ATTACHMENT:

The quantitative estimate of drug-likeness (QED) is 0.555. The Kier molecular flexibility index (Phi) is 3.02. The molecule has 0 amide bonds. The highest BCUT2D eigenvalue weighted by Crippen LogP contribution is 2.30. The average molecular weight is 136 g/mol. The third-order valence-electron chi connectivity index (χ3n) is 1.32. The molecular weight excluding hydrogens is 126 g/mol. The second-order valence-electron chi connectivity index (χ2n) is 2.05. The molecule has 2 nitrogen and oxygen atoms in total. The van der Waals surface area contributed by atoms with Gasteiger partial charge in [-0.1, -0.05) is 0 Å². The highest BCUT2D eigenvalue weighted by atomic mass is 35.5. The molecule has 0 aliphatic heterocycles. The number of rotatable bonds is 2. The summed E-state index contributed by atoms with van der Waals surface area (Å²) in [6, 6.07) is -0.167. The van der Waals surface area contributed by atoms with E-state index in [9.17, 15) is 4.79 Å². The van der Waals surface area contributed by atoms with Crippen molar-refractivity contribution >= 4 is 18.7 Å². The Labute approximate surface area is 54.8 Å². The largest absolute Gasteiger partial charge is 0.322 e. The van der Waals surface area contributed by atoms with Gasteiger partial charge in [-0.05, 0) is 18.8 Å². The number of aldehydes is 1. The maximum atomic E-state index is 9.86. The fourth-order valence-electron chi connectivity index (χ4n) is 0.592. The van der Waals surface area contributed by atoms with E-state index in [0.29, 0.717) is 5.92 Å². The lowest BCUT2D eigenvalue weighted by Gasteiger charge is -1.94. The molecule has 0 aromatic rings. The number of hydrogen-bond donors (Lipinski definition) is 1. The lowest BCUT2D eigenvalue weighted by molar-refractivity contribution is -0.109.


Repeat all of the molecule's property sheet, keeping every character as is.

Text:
The quantitative estimate of drug-likeness (QED) is 0.555. The Kier molecular flexibility index (Phi) is 3.02. The molecule has 0 amide bonds. The highest BCUT2D eigenvalue weighted by Crippen LogP contribution is 2.30. The average molecular weight is 136 g/mol. The third-order valence-electron chi connectivity index (χ3n) is 1.32. The molecular weight excluding hydrogens is 126 g/mol. The second-order valence-electron chi connectivity index (χ2n) is 2.05. The molecule has 2 nitrogen and oxygen atoms in total. The van der Waals surface area contributed by atoms with Gasteiger partial charge in [-0.1, -0.05) is 0 Å². The highest BCUT2D eigenvalue weighted by atomic mass is 35.5. The molecule has 0 aliphatic heterocycles. The number of rotatable bonds is 2. The summed E-state index contributed by atoms with van der Waals surface area (Å²) in [6, 6.07) is -0.167. The van der Waals surface area contributed by atoms with E-state index in [9.17, 15) is 4.79 Å². The van der Waals surface area contributed by atoms with Crippen molar-refractivity contribution >= 4 is 18.7 Å². The Labute approximate surface area is 54.8 Å². The largest absolute Gasteiger partial charge is 0.322 e. The van der Waals surface area contributed by atoms with Gasteiger partial charge in [-0.05, 0) is 18.8 Å². The number of aldehydes is 1. The maximum atomic E-state index is 9.86. The fourth-order valence-electron chi connectivity index (χ4n) is 0.592. The van der Waals surface area contributed by atoms with E-state index in [0.29, 0.717) is 5.92 Å². The lowest BCUT2D eigenvalue weighted by Gasteiger charge is -1.94. The molecule has 0 aromatic rings. The number of hydrogen-bond donors (Lipinski definition) is 1. The lowest BCUT2D eigenvalue weighted by molar-refractivity contribution is -0.109.